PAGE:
Research Endeavors

Control Under Pressure

High emotional intelligence in nurses key to exceptional patient outcomes, professional longevity

Andrea Bittinger standing behind some greenery outside of a building

School of Nursing

icon of a calendarNovember 20, 2019

icon of a pencilBy Laura Phillips

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Sitting in a hospital waiting room while a loved one is in surgery, we all have a similar hope. We want the medical team in that operating room to be the smartest, best trained and most capable group. However, according to OU School of Nursing (SON) faculty, Andrea Bittinger, DNP, CRNA, we should also want those professionals to have high emotional intelligence (EI).

“If you think about the operating environment, it has high stress conditions that can change on a dime. It can be overwhelming, when things are not going well and people are upset,” Bittinger explains. “You have to have control over your own emotions, filter out stress and communicate well.”

Emotional intelligence, in short, is the ability to perceive, understand, integrate and regulate one’s emotions. Bittinger, SON ’89, ’96 and ’18, has conducted innovative doctoral research that links EI to workplace stress levels for CRNAs, which may help to shed light on overall professional performance and longevity. 

As Oakland University’s admissions and clinical coordinator for Oakland University – Beaumont Graduate Program of Nurse Anesthesia, Bittinger noticed subtle differences among her students. Although all capable and hardworking, for some, the rigors of the Certified Registered Nurse Anesthetist (CRNA) program may prove to be too much. “We struggled with identifying the intangibles in selecting candidates that have all the characteristics that make a student successful,” Bittinger recalls.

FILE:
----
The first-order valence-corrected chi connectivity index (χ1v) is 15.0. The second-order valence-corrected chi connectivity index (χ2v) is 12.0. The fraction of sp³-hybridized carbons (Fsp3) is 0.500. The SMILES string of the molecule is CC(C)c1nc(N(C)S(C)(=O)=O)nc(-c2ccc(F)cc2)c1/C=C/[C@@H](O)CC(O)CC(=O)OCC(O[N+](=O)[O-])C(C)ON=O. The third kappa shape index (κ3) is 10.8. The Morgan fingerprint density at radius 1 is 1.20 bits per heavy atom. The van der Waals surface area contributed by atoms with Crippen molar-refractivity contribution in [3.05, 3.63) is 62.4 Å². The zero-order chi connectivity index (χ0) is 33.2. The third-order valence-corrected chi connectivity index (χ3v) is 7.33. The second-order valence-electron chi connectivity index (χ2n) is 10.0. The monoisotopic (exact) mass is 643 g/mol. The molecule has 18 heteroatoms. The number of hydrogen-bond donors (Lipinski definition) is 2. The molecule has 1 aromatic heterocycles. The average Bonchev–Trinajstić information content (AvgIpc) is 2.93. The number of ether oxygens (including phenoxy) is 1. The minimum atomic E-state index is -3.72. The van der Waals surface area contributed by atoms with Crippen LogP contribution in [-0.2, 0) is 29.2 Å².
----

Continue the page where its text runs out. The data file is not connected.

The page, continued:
In 2015, Bittinger enrolled in the OU Doctor of Nursing Practice program. Around that same time she attended a professional conference, where she learned about emotional intelligence. “A light bulb went off in my head,” says Bittinger. “I thought, ‘This could be the missing piece we’re looking for.’”

Bittinger trained and became certified as an EI facilitator, making her able to assess and coach emotional intelligence, and is the only CRNA in the country with this certification. Bittinger applied this knowledge to her DNP research, and found that having high EI in certain crucial areas may lead to much more effective CRNAs, as well as happier professionals who stay longer in the profession.

According to SON Dean Judy Didion, RN, Ph.D., this research not only helps with the CRNA program admission decisions, but can also impact student learning. “There are opportunities to integrate strategies to develop an individual's EI through curriculum and professional development,” she says. “There is so much to learn about EI and the literature is supporting the importance of it for individual, program and workplace success.”

“Working with individuals, side-by-side as a health care team, as well as patients and families requires excellent communication skills, sensitivity to others’ needs and perspectives, as well as a sense of self understanding and reflection,” Didion continues. ‘We want to consider this as we shape the future nursing workforce.”

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